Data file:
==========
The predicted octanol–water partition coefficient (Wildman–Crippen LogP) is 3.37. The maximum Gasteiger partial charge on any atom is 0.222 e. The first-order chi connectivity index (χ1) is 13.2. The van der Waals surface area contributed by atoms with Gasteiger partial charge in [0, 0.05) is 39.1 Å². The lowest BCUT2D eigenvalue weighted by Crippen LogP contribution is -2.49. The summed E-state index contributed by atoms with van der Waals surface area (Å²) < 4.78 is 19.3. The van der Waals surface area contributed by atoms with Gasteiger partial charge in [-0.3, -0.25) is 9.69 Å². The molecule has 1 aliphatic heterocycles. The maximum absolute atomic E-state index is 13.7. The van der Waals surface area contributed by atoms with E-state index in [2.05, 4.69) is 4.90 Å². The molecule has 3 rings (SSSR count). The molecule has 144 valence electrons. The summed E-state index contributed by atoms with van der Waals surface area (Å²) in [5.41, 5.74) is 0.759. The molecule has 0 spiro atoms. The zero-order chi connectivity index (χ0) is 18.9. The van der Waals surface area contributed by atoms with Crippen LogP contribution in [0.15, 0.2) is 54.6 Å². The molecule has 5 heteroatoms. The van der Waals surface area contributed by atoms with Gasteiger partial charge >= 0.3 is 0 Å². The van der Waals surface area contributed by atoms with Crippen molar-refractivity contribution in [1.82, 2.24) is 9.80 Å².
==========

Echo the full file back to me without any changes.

The predicted octanol–water partition coefficient (Wildman–Crippen LogP) is 3.37. The maximum Gasteiger partial charge on any atom is 0.222 e. The first-order chi connectivity index (χ1) is 13.2. The van der Waals surface area contributed by atoms with Gasteiger partial charge in [0, 0.05) is 39.1 Å². The lowest BCUT2D eigenvalue weighted by Crippen LogP contribution is -2.49. The summed E-state index contributed by atoms with van der Waals surface area (Å²) < 4.78 is 19.3. The van der Waals surface area contributed by atoms with Gasteiger partial charge in [-0.3, -0.25) is 9.69 Å². The molecule has 1 aliphatic heterocycles. The maximum absolute atomic E-state index is 13.7. The van der Waals surface area contributed by atoms with E-state index in [2.05, 4.69) is 4.90 Å². The molecule has 3 rings (SSSR count). The molecule has 144 valence electrons. The summed E-state index contributed by atoms with van der Waals surface area (Å²) in [5.41, 5.74) is 0.759. The molecule has 0 spiro atoms. The zero-order chi connectivity index (χ0) is 18.9. The van der Waals surface area contributed by atoms with Crippen LogP contribution in [0.15, 0.2) is 54.6 Å². The molecule has 5 heteroatoms. The van der Waals surface area contributed by atoms with Gasteiger partial charge >= 0.3 is 0 Å². The van der Waals surface area contributed by atoms with Crippen molar-refractivity contribution in [1.82, 2.24) is 9.80 Å².